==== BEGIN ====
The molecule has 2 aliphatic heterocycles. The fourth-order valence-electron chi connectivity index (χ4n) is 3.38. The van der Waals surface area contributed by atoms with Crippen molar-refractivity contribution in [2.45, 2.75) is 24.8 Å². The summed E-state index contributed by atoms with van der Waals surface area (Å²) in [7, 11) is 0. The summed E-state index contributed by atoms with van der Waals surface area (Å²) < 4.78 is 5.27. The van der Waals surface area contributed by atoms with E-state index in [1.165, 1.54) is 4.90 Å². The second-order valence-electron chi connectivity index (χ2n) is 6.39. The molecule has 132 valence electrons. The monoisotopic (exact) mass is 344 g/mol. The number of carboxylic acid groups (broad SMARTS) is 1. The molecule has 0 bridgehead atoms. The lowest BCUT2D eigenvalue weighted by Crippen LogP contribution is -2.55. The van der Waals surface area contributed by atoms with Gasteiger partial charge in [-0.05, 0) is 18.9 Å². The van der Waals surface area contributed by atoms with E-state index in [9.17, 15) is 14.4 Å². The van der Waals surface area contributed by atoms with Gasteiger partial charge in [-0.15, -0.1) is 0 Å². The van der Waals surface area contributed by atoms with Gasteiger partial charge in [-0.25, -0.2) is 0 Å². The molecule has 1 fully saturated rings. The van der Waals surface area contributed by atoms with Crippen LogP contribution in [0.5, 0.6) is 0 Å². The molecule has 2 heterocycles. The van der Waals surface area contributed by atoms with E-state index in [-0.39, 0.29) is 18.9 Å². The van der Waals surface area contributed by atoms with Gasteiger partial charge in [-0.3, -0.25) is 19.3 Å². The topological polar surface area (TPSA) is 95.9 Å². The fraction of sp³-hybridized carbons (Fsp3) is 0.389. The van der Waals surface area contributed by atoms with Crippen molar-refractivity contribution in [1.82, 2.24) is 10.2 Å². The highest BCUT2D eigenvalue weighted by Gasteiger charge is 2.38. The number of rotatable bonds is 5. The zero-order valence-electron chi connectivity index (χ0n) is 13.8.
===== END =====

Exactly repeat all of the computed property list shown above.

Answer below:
The molecule has 2 aliphatic heterocycles. The fourth-order valence-electron chi connectivity index (χ4n) is 3.38. The van der Waals surface area contributed by atoms with Crippen molar-refractivity contribution in [2.45, 2.75) is 24.8 Å². The summed E-state index contributed by atoms with van der Waals surface area (Å²) in [7, 11) is 0. The summed E-state index contributed by atoms with van der Waals surface area (Å²) < 4.78 is 5.27. The van der Waals surface area contributed by atoms with E-state index in [1.165, 1.54) is 4.90 Å². The second-order valence-electron chi connectivity index (χ2n) is 6.39. The molecule has 132 valence electrons. The monoisotopic (exact) mass is 344 g/mol. The number of carboxylic acid groups (broad SMARTS) is 1. The molecule has 0 bridgehead atoms. The lowest BCUT2D eigenvalue weighted by Crippen LogP contribution is -2.55. The van der Waals surface area contributed by atoms with Gasteiger partial charge in [-0.05, 0) is 18.9 Å². The van der Waals surface area contributed by atoms with E-state index in [9.17, 15) is 14.4 Å². The van der Waals surface area contributed by atoms with Gasteiger partial charge in [-0.15, -0.1) is 0 Å². The van der Waals surface area contributed by atoms with Gasteiger partial charge in [-0.25, -0.2) is 0 Å². The molecule has 1 fully saturated rings. The van der Waals surface area contributed by atoms with Crippen LogP contribution in [0.5, 0.6) is 0 Å². The molecule has 2 heterocycles. The van der Waals surface area contributed by atoms with E-state index in [-0.39, 0.29) is 18.9 Å². The van der Waals surface area contributed by atoms with Gasteiger partial charge in [-0.3, -0.25) is 19.3 Å². The topological polar surface area (TPSA) is 95.9 Å². The fraction of sp³-hybridized carbons (Fsp3) is 0.389. The van der Waals surface area contributed by atoms with Crippen molar-refractivity contribution in [1.82, 2.24) is 10.2 Å². The highest BCUT2D eigenvalue weighted by Gasteiger charge is 2.38. The number of rotatable bonds is 5. The zero-order valence-electron chi connectivity index (χ0n) is 13.8.